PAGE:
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OF THE PRESENT
WAR ^ AMERICA;
An ACCOUNT cf its RISE and PROGRESS,
WITH ITS VARIOUS
SUCCESSES and DISAPPOINTMENTS,
By the Rev. JAMES MURRAY, of Newcastle.
Arma Vimmque cano •
Bella, horrida Bella I
Et Tybrim multo Ipumantem sanguine cerno.
Virgil. Ænicd. VI. 86.
NEWCASTLE UPON TYNE:
Printed for T. ROBSON, Head of the G R o A T-M A R KET^
XXS it is th« happy privilege of ali the dutiful subjects of the BritHh erapire, without regard to rank or distinction, to address uVir sovereign, it can be no presumption in one who wishes well to the Revolution, and the illustrious family of Brunswick, though remote from the throne, thus to address your Majesty. Towisliwell to the rightful sovereign of these kingdoms, is the duty of all Protestants j and the happiness of a Prince ruliogbylaw, ought to be the prayer of all good subjects. A reflection upon the unhappiness of former times, when tyranny, and the iron rod of arbitrary power, ruled over these realms, makes the dutiful subjects of your Majesty rejoice, that they are, by the glorious Hanoverian succesjian% set free from the apprehensions oi civil and religious slavery.
Tour Majesty's true friends will always join the glorious Revolution, and the succession of your family to the throne of these kingdoms, in their united thanksgivings to Heaven; and never forget the 4th of November, aftd the glorious first of August, when Popery and arbitrary power were so effectually baffied.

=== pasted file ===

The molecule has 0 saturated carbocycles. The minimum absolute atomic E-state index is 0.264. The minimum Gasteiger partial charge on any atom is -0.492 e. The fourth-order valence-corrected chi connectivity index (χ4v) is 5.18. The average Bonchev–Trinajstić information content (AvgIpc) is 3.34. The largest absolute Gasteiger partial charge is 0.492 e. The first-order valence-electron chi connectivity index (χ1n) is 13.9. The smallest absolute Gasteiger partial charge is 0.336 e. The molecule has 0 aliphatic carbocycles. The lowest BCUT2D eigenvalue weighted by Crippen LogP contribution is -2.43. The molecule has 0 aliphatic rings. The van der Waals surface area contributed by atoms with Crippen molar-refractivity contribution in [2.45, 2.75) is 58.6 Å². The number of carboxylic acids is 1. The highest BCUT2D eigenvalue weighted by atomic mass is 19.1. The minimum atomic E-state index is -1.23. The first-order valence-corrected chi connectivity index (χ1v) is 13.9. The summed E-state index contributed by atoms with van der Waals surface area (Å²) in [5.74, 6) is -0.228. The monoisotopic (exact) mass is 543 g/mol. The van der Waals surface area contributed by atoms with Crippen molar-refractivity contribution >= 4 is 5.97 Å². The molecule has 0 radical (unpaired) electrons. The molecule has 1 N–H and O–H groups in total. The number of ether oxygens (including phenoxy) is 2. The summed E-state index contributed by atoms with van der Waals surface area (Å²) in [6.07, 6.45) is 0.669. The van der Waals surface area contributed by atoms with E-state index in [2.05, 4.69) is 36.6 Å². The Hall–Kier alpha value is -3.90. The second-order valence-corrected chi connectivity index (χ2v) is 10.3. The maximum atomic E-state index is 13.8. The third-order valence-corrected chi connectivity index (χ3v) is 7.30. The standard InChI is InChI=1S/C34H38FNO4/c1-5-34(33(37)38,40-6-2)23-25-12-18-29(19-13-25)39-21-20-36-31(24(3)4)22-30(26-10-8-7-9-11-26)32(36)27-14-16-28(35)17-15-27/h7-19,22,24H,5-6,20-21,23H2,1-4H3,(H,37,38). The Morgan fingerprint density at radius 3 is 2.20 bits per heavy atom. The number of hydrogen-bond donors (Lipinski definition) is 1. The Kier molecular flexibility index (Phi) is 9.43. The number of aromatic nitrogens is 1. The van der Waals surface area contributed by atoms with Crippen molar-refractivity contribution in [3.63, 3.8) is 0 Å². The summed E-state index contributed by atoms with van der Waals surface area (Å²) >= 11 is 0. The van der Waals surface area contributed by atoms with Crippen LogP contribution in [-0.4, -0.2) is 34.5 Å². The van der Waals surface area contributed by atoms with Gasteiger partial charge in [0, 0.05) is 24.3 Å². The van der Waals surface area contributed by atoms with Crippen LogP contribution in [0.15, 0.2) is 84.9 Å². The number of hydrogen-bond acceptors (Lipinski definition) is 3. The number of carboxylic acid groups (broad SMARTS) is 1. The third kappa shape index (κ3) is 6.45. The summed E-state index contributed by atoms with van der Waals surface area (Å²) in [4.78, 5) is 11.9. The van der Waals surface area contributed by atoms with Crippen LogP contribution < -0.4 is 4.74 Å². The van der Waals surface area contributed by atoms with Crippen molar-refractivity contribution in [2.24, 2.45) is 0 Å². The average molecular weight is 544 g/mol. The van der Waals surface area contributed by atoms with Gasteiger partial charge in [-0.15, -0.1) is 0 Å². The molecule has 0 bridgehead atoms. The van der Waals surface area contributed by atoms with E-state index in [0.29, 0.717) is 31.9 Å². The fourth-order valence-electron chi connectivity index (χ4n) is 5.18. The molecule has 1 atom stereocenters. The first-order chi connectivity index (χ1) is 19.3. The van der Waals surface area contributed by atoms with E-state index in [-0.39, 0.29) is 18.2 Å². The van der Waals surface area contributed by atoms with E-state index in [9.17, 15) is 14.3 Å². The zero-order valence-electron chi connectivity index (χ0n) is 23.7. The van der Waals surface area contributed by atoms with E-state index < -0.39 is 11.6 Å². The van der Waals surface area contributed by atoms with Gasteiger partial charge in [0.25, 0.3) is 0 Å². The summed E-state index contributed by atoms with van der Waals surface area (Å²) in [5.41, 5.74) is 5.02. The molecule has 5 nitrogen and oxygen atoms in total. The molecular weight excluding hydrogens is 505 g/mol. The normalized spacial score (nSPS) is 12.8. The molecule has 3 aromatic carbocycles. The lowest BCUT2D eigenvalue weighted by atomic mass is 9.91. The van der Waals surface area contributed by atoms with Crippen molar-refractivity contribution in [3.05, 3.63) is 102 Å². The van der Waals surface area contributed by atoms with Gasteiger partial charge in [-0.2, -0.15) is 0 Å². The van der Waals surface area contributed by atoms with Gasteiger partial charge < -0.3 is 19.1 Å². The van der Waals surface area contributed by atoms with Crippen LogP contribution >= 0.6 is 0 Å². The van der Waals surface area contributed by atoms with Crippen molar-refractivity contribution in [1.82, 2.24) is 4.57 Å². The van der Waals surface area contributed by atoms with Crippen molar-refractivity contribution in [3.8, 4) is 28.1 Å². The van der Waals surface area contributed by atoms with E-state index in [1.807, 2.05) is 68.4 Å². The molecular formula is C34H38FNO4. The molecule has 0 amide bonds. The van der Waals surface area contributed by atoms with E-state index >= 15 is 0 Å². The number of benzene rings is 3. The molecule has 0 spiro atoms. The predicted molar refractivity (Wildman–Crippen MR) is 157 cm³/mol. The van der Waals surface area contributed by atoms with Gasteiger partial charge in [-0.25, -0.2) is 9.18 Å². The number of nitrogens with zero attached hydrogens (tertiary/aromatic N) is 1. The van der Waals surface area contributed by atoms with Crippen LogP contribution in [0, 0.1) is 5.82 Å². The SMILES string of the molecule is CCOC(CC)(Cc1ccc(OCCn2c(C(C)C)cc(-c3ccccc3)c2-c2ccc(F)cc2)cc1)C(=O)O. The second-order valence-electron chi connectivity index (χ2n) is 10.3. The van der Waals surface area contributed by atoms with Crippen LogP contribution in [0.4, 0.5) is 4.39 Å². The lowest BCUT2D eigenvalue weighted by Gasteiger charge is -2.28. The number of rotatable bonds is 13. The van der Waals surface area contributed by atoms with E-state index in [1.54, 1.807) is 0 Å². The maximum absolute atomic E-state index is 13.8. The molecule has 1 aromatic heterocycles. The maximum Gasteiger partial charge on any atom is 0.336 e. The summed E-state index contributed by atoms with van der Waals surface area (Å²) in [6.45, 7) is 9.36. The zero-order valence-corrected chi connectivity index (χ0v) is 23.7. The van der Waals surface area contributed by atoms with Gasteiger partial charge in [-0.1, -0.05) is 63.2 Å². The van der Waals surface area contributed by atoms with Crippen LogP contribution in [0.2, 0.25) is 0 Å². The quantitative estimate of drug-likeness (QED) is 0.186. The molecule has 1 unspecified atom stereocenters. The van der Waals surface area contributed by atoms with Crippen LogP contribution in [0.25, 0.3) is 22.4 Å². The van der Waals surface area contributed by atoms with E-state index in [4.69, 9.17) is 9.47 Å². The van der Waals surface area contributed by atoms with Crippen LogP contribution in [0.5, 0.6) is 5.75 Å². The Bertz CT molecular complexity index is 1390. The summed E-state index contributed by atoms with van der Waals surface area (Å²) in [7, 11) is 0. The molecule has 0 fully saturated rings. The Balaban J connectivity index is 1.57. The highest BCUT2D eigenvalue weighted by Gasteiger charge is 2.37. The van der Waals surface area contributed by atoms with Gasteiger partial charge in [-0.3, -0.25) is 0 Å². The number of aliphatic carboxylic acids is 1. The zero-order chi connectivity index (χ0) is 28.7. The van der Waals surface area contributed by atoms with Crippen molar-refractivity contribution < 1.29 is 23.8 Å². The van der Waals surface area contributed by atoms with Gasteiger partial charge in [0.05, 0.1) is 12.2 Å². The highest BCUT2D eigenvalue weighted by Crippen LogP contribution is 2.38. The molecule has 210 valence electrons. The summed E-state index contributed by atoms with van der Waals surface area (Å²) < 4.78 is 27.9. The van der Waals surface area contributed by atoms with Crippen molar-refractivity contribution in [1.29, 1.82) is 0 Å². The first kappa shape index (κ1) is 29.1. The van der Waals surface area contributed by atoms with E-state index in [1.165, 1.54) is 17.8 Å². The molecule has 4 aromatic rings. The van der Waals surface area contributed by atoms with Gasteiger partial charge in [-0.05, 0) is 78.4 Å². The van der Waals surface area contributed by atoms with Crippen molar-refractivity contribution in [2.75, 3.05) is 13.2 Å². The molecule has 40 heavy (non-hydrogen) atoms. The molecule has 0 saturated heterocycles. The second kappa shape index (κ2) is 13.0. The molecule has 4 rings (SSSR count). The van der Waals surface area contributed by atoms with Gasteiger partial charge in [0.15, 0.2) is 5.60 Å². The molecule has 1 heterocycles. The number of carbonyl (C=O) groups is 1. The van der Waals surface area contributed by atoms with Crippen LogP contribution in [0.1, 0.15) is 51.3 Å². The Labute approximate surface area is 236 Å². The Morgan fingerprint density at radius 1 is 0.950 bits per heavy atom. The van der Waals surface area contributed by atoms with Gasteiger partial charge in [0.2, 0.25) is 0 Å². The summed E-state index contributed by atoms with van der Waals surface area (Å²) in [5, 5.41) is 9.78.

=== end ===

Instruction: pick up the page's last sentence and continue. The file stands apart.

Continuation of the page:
The warm expressions of heart-felt joy, which your subjects loudly manifested at your accession to the crown of Great Britain, could not but declare to all the world, how happy they were, in having a Protestant Prince born among them, to be their King. Your Majesty's graciousspeech on that occasion was received with raptures throughout the whole empire, and all ranks and degrees of your subjects were transported with your royal sentiments.
There have few sovereigns, since the first institution of government, that have had all the satisfaction they could have desired: Mi)understandihgs and mismanagements, in high and low, are common in the present state of human nature. It requires a more exalted state of existence, than any rank of beings in this system arrive at, to be perfect. The lubject of this history, thus addressed to your Majesty, is a palpable proof of the weakness and imperfettion of mortals in this world.
The far greater part of your Majesty'sgood subjects, are much afflicted for the caujes and occasion of the present unhappy contention in the British empire, and from their htarts earnestly pray, that it may be speedily at an end; thatyourMajesty may enjoy the sweets of peace, and the real pleasure of ruling a dutiful and happy people.